So how does equity versus equality fit into disability-related rights and responsibilities? Your college/university, including practicum placements, and future employers have a responsibility to accommodate their students/employees based on a documented and disclosed disability, which is referred to as their duty to accommodate.
What does “duty to accommodate” mean?
- Duty to accommodate refers to the obligation of an employer, service provider, or educator to treat people differently in order to eliminate different and negative treatment of individuals or groups of people.
- Duty to accommodate also means that one or more accommodations may need to be made in order to make the situation equitable (i.e. fair for everyone). That is, if a standard practice creates a barrier for someone because of their hearing loss or disability, the practice may need to be modified for that person. For example, giving a written test to a person with limited hand function will put that person at a disadvantage. An accommodation, such as giving the person more time or delivering it orally to that individual, is required.
- In rare cases, employers may have the ability to turn down an employee’s or student’s accommodation needs in cases of undue hardship.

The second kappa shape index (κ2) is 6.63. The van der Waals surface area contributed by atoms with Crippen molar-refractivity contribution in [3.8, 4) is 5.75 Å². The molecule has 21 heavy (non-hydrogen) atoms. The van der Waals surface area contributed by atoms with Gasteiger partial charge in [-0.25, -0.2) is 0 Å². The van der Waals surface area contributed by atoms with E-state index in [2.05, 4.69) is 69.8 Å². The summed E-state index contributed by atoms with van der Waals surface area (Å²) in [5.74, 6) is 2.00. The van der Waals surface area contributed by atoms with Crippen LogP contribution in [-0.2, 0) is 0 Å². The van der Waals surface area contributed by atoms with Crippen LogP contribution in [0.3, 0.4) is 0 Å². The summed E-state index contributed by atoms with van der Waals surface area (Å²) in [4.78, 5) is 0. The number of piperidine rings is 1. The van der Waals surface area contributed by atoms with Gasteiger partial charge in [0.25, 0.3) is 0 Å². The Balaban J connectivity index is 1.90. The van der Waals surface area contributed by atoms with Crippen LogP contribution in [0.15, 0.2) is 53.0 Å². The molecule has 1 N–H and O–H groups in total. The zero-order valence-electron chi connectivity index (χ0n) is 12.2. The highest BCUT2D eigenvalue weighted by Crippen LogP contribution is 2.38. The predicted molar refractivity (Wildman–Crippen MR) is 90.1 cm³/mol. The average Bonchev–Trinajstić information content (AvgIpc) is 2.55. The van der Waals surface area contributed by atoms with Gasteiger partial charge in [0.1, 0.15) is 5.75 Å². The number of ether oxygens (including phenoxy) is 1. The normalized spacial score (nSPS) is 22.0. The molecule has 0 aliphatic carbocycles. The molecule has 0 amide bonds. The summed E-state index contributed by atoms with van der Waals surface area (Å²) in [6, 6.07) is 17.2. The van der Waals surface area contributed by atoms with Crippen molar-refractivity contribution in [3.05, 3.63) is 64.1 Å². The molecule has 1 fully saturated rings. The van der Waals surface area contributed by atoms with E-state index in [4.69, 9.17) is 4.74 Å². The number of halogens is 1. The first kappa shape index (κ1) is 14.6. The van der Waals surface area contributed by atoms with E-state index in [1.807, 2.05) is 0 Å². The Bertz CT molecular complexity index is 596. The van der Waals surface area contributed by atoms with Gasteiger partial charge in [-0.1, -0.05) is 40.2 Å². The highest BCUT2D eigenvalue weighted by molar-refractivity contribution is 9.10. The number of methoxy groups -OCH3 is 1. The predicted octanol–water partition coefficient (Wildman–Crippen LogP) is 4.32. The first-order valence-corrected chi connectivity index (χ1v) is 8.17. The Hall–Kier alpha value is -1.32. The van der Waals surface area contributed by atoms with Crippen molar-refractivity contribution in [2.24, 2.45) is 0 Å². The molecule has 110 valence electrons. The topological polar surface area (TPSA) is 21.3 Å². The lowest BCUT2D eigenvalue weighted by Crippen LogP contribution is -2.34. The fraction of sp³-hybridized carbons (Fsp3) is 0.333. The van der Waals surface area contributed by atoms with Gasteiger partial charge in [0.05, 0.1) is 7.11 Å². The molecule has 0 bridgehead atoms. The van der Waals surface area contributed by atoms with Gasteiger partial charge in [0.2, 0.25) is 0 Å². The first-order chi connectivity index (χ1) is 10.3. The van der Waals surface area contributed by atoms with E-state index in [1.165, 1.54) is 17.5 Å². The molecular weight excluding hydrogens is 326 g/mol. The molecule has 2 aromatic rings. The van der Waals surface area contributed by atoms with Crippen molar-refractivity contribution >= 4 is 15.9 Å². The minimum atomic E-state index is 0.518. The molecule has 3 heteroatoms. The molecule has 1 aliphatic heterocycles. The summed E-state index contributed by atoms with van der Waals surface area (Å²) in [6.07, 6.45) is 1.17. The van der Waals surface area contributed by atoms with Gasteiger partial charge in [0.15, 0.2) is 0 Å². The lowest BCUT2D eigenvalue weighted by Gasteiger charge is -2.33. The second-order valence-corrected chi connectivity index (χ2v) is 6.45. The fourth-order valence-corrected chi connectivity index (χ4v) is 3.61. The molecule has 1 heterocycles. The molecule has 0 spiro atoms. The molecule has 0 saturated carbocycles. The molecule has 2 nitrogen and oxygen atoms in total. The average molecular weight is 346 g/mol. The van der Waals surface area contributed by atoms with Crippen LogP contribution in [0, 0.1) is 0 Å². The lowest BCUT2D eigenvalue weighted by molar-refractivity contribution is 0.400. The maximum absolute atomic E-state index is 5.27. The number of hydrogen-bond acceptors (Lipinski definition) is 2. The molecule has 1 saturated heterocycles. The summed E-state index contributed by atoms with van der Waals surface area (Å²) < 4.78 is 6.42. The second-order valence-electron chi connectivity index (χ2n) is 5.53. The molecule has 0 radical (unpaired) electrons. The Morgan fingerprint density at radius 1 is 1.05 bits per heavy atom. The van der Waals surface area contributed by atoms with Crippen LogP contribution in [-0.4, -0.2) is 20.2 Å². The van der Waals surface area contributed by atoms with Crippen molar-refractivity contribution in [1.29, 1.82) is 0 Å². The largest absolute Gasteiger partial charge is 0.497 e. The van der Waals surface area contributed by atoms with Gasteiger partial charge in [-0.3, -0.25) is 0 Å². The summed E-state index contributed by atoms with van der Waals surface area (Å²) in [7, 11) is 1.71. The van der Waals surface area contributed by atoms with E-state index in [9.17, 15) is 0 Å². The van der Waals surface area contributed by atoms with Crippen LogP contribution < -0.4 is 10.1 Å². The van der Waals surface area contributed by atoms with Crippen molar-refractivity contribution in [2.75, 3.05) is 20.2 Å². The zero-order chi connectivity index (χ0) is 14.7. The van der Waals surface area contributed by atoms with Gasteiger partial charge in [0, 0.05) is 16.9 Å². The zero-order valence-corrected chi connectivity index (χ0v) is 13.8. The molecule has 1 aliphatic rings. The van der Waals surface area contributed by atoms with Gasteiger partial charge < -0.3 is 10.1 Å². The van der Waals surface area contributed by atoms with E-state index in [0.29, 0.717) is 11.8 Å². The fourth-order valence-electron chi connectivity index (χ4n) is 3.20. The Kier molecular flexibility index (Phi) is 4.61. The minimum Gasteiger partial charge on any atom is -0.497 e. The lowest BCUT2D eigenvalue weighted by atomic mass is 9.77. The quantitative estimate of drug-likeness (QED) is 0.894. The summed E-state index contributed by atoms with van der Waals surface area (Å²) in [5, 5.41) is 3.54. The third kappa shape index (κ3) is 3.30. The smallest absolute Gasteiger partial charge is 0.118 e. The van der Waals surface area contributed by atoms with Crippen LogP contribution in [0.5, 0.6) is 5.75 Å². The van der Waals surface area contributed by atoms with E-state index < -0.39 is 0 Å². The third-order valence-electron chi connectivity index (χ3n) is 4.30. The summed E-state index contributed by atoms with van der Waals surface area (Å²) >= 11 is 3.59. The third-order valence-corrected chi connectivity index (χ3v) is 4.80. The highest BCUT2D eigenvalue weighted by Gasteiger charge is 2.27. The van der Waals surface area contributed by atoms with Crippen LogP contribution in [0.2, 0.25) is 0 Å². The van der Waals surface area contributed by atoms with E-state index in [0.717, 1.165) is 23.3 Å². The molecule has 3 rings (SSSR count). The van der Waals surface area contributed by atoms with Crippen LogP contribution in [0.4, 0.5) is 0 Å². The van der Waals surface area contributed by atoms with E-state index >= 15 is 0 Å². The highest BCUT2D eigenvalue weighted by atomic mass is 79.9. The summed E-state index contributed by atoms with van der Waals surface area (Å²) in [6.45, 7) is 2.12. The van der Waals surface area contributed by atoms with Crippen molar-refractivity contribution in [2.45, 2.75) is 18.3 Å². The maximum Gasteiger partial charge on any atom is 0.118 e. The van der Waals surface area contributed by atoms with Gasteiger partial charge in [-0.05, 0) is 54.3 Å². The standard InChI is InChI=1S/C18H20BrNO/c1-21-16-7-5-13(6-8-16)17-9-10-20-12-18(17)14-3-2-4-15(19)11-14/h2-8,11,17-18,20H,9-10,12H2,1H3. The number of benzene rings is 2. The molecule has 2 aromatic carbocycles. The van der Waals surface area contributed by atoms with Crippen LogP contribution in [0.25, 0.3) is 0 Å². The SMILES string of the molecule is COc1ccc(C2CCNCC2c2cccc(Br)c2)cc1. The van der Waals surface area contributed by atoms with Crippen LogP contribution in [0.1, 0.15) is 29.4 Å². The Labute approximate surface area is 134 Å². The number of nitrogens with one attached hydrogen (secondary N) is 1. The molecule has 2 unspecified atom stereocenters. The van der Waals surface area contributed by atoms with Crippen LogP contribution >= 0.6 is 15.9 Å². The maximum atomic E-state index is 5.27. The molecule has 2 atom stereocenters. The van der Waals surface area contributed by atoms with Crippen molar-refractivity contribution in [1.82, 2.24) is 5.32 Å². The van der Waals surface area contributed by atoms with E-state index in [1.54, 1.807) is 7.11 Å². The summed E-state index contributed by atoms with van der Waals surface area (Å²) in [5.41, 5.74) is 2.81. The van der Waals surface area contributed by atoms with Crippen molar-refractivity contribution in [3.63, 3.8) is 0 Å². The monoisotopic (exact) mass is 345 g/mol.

What is “undue hardship”?
- As stated above, employers are required by law to accommodate their employees, based on documented and disclosed disability, unless the accommodation would result in undue hardship.
- Under the Canadian Human Rights Act, an employer or service provider can claim undue hardship when adjustments to a policy, practice, by law, or building would cost too much, or create risks to health and safety. There is no precise legal definition of undue hardship or a standard formula for determining undue hardship. However, the threshold to establish undue hardship is high.
- Each situation should be viewed as unique and assessed individually.
- It is not enough to claim undue hardship based on an assumption or opinion, or by simply saying there is some cost.
- ***In some cases, bona fide occupational requirements may prevent accommodations, as it would cause undue hardship. A bona fide occupational requirement is a standard or rule that is integral to carrying out the tasks of a specific position (Government of Canada, 2011). For example, swimming would be considered bona fide occupational requirement for a lifeguard.
- To prove undue hardship, evidence must be provided as to the nature and extent of the hardship.
- Although undue hardship is not clearly defined, some factors that are relevant to constitute undue hardship include:
- Financial cost
- Safety concerns for others
- Employee morale
- Impact on collective agreement
- Size of employer’s operations
- Interchangeability of the work force and facilities (Lynk, 2008)
Module 2 has taught you what your rights and responsibilities are regarding accommodations. You have learned that everyone is entitled to equity, dignity and respect and that everyone is entitled to freedom from discrimination. These rights are protected by law. The access that you are looking for is equity vs. equality because equity is giving everyone what they need in order to be successful.
The process of getting accommodations may seem a bit overwhelming at this point in time. Luckily, Module 3 will guide you through the process of getting the accommodations you need at the post-secondary institution of your choice.